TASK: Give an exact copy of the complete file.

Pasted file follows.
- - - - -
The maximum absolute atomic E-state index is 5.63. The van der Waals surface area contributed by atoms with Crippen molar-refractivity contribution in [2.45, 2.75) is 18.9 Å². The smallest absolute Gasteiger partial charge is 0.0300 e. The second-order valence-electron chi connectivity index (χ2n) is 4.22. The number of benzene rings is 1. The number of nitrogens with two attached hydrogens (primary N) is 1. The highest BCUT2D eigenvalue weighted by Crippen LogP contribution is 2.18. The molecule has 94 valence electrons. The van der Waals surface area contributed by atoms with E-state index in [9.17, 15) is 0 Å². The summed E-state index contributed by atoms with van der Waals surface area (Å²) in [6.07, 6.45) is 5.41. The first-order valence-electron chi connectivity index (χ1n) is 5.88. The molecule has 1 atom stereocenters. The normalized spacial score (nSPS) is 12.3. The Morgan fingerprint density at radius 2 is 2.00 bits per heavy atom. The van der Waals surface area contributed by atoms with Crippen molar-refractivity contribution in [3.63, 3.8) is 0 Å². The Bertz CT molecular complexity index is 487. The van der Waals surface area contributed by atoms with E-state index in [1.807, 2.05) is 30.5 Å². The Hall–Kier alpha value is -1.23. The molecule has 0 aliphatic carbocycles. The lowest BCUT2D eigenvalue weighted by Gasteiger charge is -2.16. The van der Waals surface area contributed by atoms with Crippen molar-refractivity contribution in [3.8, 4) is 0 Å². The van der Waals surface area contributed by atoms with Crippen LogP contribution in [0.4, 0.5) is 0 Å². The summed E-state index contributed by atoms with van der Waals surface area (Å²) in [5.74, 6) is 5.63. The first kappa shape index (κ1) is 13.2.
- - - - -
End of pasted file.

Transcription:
The maximum absolute atomic E-state index is 5.63. The van der Waals surface area contributed by atoms with Crippen molar-refractivity contribution in [2.45, 2.75) is 18.9 Å². The smallest absolute Gasteiger partial charge is 0.0300 e. The second-order valence-electron chi connectivity index (χ2n) is 4.22. The number of benzene rings is 1. The number of nitrogens with two attached hydrogens (primary N) is 1. The highest BCUT2D eigenvalue weighted by Crippen LogP contribution is 2.18. The molecule has 94 valence electrons. The van der Waals surface area contributed by atoms with E-state index in [9.17, 15) is 0 Å². The summed E-state index contributed by atoms with van der Waals surface area (Å²) in [6.07, 6.45) is 5.41. The first-order valence-electron chi connectivity index (χ1n) is 5.88. The molecule has 1 atom stereocenters. The normalized spacial score (nSPS) is 12.3. The Morgan fingerprint density at radius 2 is 2.00 bits per heavy atom. The van der Waals surface area contributed by atoms with Crippen molar-refractivity contribution in [3.63, 3.8) is 0 Å². The Bertz CT molecular complexity index is 487. The van der Waals surface area contributed by atoms with E-state index in [1.807, 2.05) is 30.5 Å². The Hall–Kier alpha value is -1.23. The molecule has 0 aliphatic carbocycles. The lowest BCUT2D eigenvalue weighted by Gasteiger charge is -2.16. The van der Waals surface area contributed by atoms with Crippen molar-refractivity contribution in [3.8, 4) is 0 Å². The van der Waals surface area contributed by atoms with Crippen LogP contribution in [0.4, 0.5) is 0 Å². The summed E-state index contributed by atoms with van der Waals surface area (Å²) in [5.74, 6) is 5.63. The first kappa shape index (κ1) is 13.2.